Diodorus 23‑25


Books 23, 24 and 25 are now up too: more fragments.

By now, as I round the bend toward the end of Mr. Diodorus — only about 150pp before I hit the wall of copyrighted material (fortunately not much: the very fragmentary Books 33‑40, only 150pp of text total, less than 5% of the Library of History) — I’m beginning to have my own burgeoning theory of why the text of Diodorus hasn’t survived as well as others, and very noticeably, the parts dealing with Rome: he is not pro-Roman. Never failing to point out the cruelty, rapacity, and impiety of the Romans, he would not have been a great favorite among Roman readers. Conversely and less grimly, it’s even rather funny, he goes out of his way several times, whenever something unsavory is afoot, to point out that Greeks had nothing do with it; or if they did, that they wuz just mongrels! (25.2.2)

An interesting little item is a passage in which by way of supplication after Cannae Roman matrons purportedly “cleansed the statues [of the gods] with their hair” (25.19); the similarity to the New Testament story of Mary Magdalen is made more striking by a whiff of a connection with sexual promiscuity (and the traditional association of Magdalen with the woman caught in sin, even though it may not be warranted by the Biblical text). Unfortunately, this particular passage of Diodorus comes to us via Tzetzes, 12c and Christian — so that we’re up in the air whether this is a separate, and earlier, ancient instance of this pilose or trichic practice, or just contamination by someone who’d read the later tale. On balance, following what in fact is a solid principle of Biblical exegesis, I plump for the former: the tale is so bizarre that why would it suddenly surface here if there were no reason for it, i.e. if it were not in the text of Diodorus?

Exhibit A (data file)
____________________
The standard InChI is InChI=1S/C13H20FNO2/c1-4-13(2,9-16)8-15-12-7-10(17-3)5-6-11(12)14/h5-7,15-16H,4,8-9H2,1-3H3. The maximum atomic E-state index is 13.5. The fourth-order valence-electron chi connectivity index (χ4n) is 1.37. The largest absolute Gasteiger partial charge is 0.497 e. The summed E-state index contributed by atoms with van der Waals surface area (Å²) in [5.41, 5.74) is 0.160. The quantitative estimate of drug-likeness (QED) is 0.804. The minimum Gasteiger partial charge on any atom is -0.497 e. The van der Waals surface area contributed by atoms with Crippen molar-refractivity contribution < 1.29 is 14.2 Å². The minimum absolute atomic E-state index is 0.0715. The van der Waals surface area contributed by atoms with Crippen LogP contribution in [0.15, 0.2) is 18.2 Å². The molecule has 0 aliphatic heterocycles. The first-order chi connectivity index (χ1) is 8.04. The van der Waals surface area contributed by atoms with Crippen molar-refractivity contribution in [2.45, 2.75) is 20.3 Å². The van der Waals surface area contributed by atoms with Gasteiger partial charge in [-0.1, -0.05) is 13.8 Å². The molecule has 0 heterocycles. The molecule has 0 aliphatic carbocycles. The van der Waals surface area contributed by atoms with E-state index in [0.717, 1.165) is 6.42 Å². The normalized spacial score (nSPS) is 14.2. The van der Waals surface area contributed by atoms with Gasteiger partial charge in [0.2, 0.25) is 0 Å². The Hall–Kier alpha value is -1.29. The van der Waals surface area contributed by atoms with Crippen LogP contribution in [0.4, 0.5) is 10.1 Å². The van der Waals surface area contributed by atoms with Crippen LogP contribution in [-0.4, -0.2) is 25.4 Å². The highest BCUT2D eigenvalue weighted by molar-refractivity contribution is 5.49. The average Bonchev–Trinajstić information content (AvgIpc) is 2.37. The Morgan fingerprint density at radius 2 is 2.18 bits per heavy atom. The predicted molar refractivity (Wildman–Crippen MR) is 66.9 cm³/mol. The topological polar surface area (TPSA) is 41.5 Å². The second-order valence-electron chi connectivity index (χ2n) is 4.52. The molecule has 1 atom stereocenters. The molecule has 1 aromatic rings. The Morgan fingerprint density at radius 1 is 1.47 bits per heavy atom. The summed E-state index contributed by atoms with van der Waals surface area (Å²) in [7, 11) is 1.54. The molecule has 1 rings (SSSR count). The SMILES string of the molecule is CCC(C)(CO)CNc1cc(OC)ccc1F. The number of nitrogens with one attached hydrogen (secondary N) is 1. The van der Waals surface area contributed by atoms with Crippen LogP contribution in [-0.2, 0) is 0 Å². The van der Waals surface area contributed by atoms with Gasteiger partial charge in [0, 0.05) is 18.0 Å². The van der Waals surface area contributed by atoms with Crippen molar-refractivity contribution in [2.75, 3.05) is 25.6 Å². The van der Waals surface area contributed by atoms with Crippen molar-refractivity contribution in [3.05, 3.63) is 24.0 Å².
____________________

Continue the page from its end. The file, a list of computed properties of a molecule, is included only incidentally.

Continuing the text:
One Response to Diodorus 23‑25

  1. […] The splendid efforts by Bill Thayer to scan the still-massive  remains of the Universal History by Diodorus Siculus have reminded me that the complete text still existed in 1453.  N. G. Wilson in Scribes and Scholars p.72 tells us of a well-established fact, stated by Constantine Lascaris who says that he saw a complete copy of the work in the imperial palace in Constantinople, and that it was destroyed by the Turks.  […]

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